In My Workshop with Dave Ness
We visit Dave Ness, a Florida woodworker, in his workshop and he tells us all about himself, his tools, his interests and his woodworking.
Watch the video above for all the details or read below for his story.
WWI: Can you tell us a little about yourself?
DN: I have been woodworking for about 17 years. I’m a lawyer, CPA, CFP by education and experience. Woodworking has provided a creative release and an opportunity to work with my hands. My shop is in our three-car garage. Over the years, the shop has slowly taken over the space to the point where only one car will fit and to make that happen requires the repositioning of three tools. Living in the southeastern United States, I’m blessed to have an air-conditioned shop. Generally, I build furniture and the occasional cabinet project. I also enjoy turning. But, if truth be told, I make whatever my wife tells me she needs.
WWI: How and when did you develop an interest in woodworking?
DN: Over the course of a few years in the early 2000s I had a chance to work with two of my brothers-in-law on some home improvement projects for various members of my wife’s family. At the time, I could barely tell a table saw from table salt. With the help of my brothers-in-law, I was able to learn enough to be at least somewhat helpful. I found I enjoyed the work, particularly the creative nature of the craft.
WWI: Tell us about your shop space and how it came to be.
DN: My shop is our former three car garage. At first, the shop shared the space with two cars, a lawn mower, a weed trimmer and the usual assortment of suburban garage paraphernalia. We built a shed to move the lawn and garden stuff out. I gave up my bay rather easily to make room for a workbench and lathe. More recently, and reluctantly, my wife lost her bay so I could put in a dust control system.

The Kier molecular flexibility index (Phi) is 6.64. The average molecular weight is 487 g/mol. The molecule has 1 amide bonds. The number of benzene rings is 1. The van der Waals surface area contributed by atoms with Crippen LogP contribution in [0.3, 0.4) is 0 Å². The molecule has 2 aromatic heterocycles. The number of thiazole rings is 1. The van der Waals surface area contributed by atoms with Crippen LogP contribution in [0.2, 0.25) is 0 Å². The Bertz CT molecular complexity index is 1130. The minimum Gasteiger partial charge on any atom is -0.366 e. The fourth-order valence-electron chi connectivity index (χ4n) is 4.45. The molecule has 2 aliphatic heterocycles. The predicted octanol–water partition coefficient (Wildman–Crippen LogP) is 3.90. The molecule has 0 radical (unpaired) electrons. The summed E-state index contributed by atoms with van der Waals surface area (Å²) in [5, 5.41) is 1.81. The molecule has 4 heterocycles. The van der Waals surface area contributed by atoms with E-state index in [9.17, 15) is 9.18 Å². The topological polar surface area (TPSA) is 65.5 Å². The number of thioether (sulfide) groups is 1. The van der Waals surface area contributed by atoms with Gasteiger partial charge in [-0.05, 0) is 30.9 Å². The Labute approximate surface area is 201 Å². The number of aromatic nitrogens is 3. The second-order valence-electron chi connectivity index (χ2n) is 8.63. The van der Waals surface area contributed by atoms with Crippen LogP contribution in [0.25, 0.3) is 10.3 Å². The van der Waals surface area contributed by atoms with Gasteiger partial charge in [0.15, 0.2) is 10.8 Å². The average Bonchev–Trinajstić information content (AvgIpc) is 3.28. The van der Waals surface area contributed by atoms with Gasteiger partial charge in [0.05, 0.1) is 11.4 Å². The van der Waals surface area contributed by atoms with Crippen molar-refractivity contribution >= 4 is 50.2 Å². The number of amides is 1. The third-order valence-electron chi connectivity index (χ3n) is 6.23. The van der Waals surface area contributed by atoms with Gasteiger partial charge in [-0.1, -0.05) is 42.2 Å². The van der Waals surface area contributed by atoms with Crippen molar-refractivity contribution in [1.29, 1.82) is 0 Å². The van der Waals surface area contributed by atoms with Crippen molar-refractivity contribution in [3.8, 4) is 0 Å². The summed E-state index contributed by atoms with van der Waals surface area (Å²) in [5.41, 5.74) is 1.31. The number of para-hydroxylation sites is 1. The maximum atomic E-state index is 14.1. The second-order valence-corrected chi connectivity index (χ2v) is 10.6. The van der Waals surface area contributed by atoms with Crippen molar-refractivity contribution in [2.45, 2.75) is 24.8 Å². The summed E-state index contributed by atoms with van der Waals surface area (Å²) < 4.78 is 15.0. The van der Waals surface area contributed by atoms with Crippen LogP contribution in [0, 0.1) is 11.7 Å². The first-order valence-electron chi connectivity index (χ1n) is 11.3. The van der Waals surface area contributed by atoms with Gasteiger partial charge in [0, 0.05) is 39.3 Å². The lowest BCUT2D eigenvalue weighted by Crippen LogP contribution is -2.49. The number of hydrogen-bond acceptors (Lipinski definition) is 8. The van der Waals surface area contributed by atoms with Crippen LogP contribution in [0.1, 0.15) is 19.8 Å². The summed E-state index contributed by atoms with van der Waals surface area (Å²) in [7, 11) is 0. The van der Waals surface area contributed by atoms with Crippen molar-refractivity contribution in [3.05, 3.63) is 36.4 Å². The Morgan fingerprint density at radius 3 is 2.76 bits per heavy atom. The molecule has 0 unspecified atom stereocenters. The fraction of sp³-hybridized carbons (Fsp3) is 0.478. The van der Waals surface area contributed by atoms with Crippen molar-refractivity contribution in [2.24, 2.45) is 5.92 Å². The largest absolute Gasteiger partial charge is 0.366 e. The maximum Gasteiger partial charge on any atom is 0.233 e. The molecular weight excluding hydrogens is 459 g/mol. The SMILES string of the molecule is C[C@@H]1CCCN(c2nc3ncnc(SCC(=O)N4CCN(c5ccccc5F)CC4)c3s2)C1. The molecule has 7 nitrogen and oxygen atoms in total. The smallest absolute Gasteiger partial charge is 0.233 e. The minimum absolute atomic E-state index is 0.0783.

WWI: Do you use power tools exclusively or do you also use hand tools like hand planes, hand saws, etc.?DN: Generally, milling lumber and cutting to final size and width are done with power tools. Joinery and final surface prep are often done with hand tools.
WWI: What types of projects do you like to build?
DN: I build what my wife tells me to build. Sort of an even exchange for her garage bay. My favorite projects tend to be furniture and small boxes. I also like to turn whenever I get the chance. Most of my turning takes place between large furniture or cabinet projects.
WWI: What is your favorite wood, or other material, to work with?
DN: I prefer working with domestic hardwoods, particularly cherry and maple.
WWI: What is your favorite power tool?
DN: I probably use the table saw more frequently than any other tool.
WWI: What is your favorite hand tool?
DN: Low angle block plane
WWI: Do you listen to music while working and, if so, what?
DN: Yes, usually classical music from Bach to Beethoven to the Beatles
WWI: Do you prefer working on your own or with someone else?
DN: I generally work alone but having someone in the shop with me is a welcome change.
WWI: Who do you turn to for woodworking advice and why?
DN: Generally, I turn to my fellow members of the St. Petersburg Woodcrafters Guild. I will also consult my brother-in-law. He’s the person who helped start me on this journey. I will also talk to some of the people at the local Woodcraft store.
WWI: Who or what has inspired your woodworking and why?